Another plunder case filed vs Gloria Macapagal Arroyo
Lawyer Frank Chavez on Tuesday filed another plunder case at the justice department against former President Gloria Macapagal-Arroyo for allegedly using nearly P1.6 billion in fertilizer funds to bolster her presidential bid in 2004.
Chavez, a former solicitor general, blasted the now Pampanga representative for claiming that corruption had worsened under the Aquino administration.
“Now is the time for her to realize that she cannot pontificate on good governance,” Chavez told reporters before submitting his complaint-affidavit to State Prosecutor Monica Liwag.
“She should not have the temerity to do that because… the trail she left behind is a trail of unmitigated corruption, pillage and plunder. That’s the only legacy that she will always be remembered [for],” he said.
Separate fertilizer scam
In his complaint, Chavez accused Arroyo, former Agriculture Secretary Luis Ramon Lorenzo Jr., former Agriculture Undersecretary Jocelyn “Joc-joc” Bolante and seven others of facilitating the release of P1.59 billion to congressmen, governors and mayors nationwide “for [Arroyo’s] political exercises in 2004.
He said the amount was not part of the P728-million so-called “fertilizer fund scam,” in which funds for fertilizer and other agriculture inputs were allegedly used to promote the presidential campaign of Arroyo in the May 2004 elections.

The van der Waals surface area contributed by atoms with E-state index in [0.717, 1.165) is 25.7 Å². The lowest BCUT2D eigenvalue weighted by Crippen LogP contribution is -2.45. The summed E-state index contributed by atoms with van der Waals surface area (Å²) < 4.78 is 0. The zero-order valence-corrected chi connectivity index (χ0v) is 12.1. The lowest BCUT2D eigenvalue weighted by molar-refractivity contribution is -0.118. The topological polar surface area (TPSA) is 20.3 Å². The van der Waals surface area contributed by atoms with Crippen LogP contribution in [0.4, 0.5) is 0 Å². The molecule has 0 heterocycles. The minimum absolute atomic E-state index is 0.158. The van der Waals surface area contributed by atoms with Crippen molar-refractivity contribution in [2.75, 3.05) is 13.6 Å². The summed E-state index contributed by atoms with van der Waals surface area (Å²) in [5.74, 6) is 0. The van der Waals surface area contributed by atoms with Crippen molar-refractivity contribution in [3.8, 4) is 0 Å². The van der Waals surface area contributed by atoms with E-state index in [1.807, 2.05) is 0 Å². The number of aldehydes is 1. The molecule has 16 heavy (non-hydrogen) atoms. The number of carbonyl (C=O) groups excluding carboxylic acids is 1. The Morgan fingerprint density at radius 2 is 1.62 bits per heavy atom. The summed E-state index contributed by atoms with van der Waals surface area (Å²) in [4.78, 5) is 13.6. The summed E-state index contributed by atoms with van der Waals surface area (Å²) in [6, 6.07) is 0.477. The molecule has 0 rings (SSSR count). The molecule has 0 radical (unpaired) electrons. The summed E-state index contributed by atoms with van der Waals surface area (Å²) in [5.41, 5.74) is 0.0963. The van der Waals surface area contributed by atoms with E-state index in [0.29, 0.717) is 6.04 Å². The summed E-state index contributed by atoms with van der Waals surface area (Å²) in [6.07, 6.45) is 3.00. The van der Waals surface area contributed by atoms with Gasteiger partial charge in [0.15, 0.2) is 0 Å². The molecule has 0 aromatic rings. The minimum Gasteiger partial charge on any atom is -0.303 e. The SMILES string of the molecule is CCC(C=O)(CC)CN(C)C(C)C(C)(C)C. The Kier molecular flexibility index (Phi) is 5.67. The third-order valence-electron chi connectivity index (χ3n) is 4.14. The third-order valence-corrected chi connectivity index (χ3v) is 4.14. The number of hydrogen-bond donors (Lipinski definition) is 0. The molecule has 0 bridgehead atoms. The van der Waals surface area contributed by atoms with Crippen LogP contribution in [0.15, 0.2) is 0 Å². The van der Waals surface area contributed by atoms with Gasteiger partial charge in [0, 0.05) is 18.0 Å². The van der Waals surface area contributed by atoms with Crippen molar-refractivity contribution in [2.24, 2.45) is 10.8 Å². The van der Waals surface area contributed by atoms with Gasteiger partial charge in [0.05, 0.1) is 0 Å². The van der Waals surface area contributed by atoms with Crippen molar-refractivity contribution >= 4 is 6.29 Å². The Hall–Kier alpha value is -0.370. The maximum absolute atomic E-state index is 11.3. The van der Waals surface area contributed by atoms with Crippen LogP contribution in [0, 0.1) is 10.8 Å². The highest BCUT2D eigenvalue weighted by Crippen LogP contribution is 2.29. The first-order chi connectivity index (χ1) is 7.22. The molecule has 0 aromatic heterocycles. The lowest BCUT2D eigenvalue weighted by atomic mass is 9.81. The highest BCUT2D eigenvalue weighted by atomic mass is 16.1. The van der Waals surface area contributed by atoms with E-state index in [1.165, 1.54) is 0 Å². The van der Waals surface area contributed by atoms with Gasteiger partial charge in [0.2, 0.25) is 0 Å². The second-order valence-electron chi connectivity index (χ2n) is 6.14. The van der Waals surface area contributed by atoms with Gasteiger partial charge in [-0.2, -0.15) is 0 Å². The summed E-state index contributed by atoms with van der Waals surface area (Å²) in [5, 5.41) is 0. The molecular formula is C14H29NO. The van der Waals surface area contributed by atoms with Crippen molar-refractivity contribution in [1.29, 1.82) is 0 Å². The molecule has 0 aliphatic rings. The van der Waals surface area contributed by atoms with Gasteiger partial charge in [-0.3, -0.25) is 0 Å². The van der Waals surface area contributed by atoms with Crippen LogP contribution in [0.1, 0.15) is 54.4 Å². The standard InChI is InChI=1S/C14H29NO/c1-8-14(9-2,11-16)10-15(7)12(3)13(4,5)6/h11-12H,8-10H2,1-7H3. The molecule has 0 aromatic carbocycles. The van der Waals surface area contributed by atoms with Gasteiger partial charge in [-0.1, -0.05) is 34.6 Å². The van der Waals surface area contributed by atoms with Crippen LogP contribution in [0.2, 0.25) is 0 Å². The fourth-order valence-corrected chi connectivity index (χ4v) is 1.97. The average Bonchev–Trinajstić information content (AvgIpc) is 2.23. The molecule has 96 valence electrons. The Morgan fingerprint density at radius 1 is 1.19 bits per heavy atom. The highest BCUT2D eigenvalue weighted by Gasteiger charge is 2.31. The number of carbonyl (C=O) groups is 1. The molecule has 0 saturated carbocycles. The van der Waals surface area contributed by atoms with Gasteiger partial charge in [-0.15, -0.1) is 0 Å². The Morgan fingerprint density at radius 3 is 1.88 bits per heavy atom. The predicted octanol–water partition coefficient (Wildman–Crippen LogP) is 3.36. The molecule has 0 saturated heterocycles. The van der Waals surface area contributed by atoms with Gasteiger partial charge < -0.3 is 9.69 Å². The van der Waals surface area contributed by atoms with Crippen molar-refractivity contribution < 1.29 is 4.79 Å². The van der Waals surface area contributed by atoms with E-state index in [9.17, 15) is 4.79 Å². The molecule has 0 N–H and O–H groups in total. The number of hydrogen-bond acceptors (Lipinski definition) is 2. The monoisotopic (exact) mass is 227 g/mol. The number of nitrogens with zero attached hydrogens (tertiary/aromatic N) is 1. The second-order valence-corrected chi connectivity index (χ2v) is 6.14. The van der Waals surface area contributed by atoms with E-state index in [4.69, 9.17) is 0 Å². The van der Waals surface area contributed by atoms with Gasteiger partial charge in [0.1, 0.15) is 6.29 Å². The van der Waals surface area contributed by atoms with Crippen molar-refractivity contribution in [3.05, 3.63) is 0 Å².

Citing the documents he presented as evidence, Chavez said the money was intended for the purchase of farm inputs to be distributed to poor farmers.
Not a drop
“But not a single drop of fertilizer reached the farmers,” he claimed.
Apart from Arroyo, Lorenzo and Bolante, other respondents were Agriculture Assistant Secretary Ibarra Poliquit, Budget Undersecretary Mario Relampagos and Budget Director Nora Oliveros.
Also charged were Jaime Paule, Rose Lingan-Florendo, Leni Aquino and Jane Fabian, previously identified as “runners” in the alleged diversion of the funds.
Bolante, who fled the country before the Senate started its public inquiry into the issue in 2005, was the supposed architect of the scam. He is a known associate of Arroyo’s husband, Jose Miguel Arroyo.
Chavez said the funds covered by his complaint were released on Feb. 10, 2004, the day before the ban on the distribution of public funds during the election period was to take effect and a week after the P728 million was given to Bolante’s office.
Signed by Arroyo
Attached to his 31-page complaint were some 200 pages of documents, including the special allotment release order signed by Arroyo directing then Budget Secretary Emilia Boncodin to release the funds.
“This is a story of how our country’s leaders have schemingly [sic] and systematically earmarked billions in public funds… which were shamelessly utilized to fund selfish political ambitions,” he said in his affidavit.
“This story, like other stories of graft and corruption in government, fell on the predictably deaf ears” of resigned Ombudsman Merceditas Gutierrez and her immediate predecessor, former Ombudsman Simeon Marcelo, Chavez said.
Also included as evidence were the copies of the Senate committee reports on the alleged fertilizer fund diversion in 2006 and 2009.
Chavez said he actually filed the same case before the Office of the Ombudsman in 2004, but then Marcelo did not act on the complaint.
He said he filed a motion seeking to withdraw his original complaint at the antigraft body last week so he could file a new complaint with the DoJ.
“I am hopeful that after the DoJ shall have found probable cause, then it will endorse this to a new Ombudsman and all of us can hope for change,” he said.